9.3. Two-phase Flow and Principles of Particle Sizing 281
the lateral spherical aberration obeys the relation δ
s
= 11. 1 ×10
3
r
2
, find
how to change the beam separation in one of the channels.
9.8. A 3-D LDV system is operated with two wavelengths, λ
1
= 0. 488 μm and
λ
2
= 0. 514 μm, with P-polarization in two of the branches and wavelength
λ = 0. 514 μm and S-polarization in the third branch. The angle between P and
S branches is α = 25
. The system comprises three identical beam splitters, with
beam separation l
1
= l
2
= l
3
= 50 mm, and two lenses of focal length 1 m each.
RF frequencies measured in the first branch are f
1
= 5. 0 MHz, f
2
= 3. 0 MHz and
in the second branch f
3
= 2. 85 MHz. Calculate the magnitude of the velocity in
the probe volume of the flow.
9.3. Two-phase Flow and Principles of Particle Sizing
Two-phase flow is usually a mixture of a gas with liquid or solid particles or a liquid
where solid particles or gas bubbles are present. In many practical applications
the measurement of the velocity profile of a two-phase flow is accompanied by
measurement of the statistics of particles with regard to their size. Numerous
methods of particle sizing have been known for many years. Here we mention
only those which are related to the LDV technique described above.
If a particle moving with a flow is much smaller than the fringe spacing δ in the
probe volume the signal burst originating from the scattering of light by the particle
has the shape presented in Fig. 9.3. However, if the particle size approaches δ or is
even greater then the situation is different: the minima of the signal burst cannot
approach zero, even if two interfering beams have equal intensities, since at any
moment some portion of the particle is illuminated by light of the fringe maxima.
As a result, the LDV burst becomes an oscillating function with two envelopes:
the first related to the maxima and the second related to the minima. This situation
is demonstrated in Fig. 9.13 where a large particle (d ) is shown at three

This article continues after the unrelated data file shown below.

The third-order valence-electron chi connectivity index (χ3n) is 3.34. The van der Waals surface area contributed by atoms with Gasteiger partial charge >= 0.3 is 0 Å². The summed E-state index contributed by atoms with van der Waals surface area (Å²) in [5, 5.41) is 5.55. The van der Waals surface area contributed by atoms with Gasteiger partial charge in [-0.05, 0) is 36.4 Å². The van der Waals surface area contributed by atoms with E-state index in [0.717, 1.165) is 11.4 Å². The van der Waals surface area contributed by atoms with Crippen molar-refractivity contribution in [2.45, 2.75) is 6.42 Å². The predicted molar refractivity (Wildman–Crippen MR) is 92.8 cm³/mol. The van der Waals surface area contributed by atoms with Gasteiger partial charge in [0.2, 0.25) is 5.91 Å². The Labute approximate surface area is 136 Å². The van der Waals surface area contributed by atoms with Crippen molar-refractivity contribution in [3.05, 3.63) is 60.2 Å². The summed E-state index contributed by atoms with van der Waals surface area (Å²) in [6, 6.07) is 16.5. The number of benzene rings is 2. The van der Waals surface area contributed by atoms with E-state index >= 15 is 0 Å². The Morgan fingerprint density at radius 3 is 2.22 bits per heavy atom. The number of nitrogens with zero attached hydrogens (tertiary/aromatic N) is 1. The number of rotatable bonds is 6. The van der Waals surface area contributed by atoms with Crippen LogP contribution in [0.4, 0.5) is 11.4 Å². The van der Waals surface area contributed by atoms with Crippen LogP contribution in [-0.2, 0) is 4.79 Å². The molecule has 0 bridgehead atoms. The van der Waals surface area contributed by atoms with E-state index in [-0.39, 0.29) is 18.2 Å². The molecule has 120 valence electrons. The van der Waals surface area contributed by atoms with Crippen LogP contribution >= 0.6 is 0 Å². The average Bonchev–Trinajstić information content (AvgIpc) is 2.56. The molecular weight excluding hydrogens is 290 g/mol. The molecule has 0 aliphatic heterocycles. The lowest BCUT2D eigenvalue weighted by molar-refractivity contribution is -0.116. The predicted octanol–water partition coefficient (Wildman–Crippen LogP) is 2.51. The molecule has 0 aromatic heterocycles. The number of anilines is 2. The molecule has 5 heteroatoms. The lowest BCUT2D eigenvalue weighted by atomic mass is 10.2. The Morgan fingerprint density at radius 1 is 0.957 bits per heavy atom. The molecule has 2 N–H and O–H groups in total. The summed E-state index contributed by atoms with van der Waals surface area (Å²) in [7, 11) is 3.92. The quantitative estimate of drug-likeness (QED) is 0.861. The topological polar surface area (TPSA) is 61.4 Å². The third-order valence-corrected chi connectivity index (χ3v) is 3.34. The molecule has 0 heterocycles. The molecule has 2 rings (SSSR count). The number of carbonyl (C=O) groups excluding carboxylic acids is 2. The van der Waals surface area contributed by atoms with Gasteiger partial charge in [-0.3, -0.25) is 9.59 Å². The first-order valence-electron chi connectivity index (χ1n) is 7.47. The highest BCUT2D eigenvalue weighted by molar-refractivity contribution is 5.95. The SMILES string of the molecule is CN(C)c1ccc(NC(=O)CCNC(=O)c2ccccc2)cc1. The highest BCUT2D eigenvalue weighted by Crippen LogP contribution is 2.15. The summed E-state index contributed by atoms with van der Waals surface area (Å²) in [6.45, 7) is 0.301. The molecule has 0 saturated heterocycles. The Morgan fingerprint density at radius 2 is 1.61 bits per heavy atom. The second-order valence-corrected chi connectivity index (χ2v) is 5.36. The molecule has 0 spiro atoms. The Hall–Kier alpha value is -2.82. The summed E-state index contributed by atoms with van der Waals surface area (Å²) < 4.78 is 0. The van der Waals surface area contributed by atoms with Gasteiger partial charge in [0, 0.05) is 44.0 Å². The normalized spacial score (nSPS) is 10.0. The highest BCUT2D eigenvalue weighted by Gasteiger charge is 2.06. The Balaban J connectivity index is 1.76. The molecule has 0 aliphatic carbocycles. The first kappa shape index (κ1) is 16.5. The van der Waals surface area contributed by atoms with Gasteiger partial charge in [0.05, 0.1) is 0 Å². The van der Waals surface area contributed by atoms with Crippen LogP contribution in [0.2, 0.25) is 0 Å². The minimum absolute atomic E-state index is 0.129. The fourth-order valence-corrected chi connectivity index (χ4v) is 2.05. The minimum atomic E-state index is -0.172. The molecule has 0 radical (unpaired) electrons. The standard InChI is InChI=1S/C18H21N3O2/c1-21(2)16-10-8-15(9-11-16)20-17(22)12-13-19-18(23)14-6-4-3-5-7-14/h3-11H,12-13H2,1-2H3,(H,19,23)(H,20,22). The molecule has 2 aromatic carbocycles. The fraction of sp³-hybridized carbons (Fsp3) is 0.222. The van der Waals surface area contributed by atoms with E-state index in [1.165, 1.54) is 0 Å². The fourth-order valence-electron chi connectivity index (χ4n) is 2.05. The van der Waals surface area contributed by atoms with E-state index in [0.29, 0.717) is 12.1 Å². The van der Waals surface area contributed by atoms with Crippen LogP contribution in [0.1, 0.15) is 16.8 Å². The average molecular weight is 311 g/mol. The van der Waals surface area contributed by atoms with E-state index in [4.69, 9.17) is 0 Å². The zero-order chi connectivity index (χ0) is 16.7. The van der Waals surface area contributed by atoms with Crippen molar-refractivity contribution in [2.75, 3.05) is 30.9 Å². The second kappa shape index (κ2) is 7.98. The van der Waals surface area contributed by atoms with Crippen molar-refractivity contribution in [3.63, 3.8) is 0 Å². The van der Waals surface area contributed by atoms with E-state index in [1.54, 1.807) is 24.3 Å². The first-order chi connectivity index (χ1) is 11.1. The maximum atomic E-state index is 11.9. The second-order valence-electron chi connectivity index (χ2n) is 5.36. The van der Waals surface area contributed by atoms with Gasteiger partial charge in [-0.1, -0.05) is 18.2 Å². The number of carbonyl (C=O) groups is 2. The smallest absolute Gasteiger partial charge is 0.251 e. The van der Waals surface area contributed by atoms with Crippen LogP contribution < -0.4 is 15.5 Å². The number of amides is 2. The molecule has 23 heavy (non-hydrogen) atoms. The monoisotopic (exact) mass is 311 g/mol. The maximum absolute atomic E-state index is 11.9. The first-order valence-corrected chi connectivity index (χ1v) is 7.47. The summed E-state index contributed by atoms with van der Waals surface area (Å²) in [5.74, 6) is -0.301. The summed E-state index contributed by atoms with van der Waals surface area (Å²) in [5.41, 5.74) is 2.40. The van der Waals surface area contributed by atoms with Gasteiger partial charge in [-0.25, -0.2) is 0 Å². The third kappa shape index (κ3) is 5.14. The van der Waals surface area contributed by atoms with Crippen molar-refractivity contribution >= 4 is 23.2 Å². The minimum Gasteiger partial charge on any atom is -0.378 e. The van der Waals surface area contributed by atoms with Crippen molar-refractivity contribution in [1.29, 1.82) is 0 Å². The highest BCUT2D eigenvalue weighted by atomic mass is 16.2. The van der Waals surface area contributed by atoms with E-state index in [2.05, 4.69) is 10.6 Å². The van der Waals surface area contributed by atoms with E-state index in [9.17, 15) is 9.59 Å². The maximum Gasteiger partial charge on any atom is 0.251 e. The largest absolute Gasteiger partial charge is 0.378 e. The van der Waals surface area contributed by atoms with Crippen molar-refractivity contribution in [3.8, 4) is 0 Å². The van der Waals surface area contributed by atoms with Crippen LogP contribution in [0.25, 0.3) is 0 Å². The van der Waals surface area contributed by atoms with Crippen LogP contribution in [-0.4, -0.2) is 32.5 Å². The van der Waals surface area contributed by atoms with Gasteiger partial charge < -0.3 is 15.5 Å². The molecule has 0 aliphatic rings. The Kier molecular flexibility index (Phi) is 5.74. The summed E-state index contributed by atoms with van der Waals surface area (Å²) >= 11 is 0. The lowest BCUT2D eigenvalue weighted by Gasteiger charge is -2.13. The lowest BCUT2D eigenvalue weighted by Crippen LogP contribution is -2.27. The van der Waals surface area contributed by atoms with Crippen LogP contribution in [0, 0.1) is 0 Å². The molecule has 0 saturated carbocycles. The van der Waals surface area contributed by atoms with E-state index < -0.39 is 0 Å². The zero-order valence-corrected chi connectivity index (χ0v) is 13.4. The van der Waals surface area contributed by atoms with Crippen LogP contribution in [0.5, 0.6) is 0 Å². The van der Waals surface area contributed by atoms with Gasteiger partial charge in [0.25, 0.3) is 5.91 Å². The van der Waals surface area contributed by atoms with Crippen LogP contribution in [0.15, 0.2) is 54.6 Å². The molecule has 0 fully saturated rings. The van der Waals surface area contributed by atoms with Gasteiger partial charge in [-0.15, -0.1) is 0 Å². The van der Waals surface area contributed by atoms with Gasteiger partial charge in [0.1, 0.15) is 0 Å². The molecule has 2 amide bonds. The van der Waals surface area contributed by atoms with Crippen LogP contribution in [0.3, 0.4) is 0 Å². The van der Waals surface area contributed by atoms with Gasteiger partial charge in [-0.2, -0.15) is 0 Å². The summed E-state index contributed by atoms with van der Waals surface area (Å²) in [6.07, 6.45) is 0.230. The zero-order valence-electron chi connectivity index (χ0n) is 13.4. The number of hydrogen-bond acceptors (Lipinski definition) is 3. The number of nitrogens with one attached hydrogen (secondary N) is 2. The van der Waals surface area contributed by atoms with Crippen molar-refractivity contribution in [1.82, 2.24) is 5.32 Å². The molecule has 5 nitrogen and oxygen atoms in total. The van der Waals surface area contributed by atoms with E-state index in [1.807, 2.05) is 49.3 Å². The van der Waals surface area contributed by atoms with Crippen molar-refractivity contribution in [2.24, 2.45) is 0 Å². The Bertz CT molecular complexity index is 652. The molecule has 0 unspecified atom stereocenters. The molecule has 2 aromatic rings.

sequential moments when it moves through the fringes. The larger the particle the
smaller the difference between the upper and lower envelopes of the signal burst
(both envelopes are characterized by their amplitudes, I
max
and I
min
, shown in
Fig. 9.13b).
Of course, the amount of radiation energy scattered by the particle and collected
by the receiving optics is strongly dependent on the particle size, so that the
amplitude I
max
can be used as a measure of the particle diameter. The dependence
I
max
= F(d) can be described by a square power law
I
max
= Cd
2
(9.12)
282 9 Optical Systems for Flow Parameter Measurement
a) b)
Figure 9.13 (a)Alarge particle moving through a probe volume and (b) the corresponding
signal burst.
and this simple formula remains valid over a wide range of particle sizes (from
several micrometers to tenths of millimeters). The constant C, however, depends
on the parameters of the measurement system (like laser power, detector sensitiv-
ity, collecting optics configuration, etc.) and also on the location of the particle
trajectory inside the probe volume (see Problem 9.9). All this causes difficulties
in exploiting Eq. (9.12) in practice. Naturally normalized values independent as
much as possible of optical configuration would be much more convenient for
practical applications. A method widely used is based on the measurement of vis-
ibility function, V , defined as the ratio of the AC to DC components of the signal
burst generated by a particle. In terms of I
max
and I
min
shown in Fig. 9.13 the
visibility function can be described as
V =
I
max
I
min
I
max
+ I
min
. (9.13)
For a spherical particle traveling through an ideal fringe pattern the visibility
function can be approximately expressed in terms of a Bessel function of the first
order:
V = 2J
1
(ka)/ka (9.14)
where a is the radius of the particle and k = 2π/δ. The corresponding graph is
presented in Fig. 9.14. For any registered signal burst generated by the studied
particle the values I
max
and I
min
are measured and visibility V is calculated from
Eq. (9.13). Then, using Eq. (9.14) or the graph of Fig. 9.14, the corresponding
value of the parameter p = d/δ is found and the particle diameter d = pδ is easily
calculated if the fringe spacing δ is known. As can be seen from Fig. 9.14, the
fringe spacing should be appropriately chosen in order to ensure that visibility is
in the range 1. 0 < V < 0. 15, where V is a monotonic function of p and where

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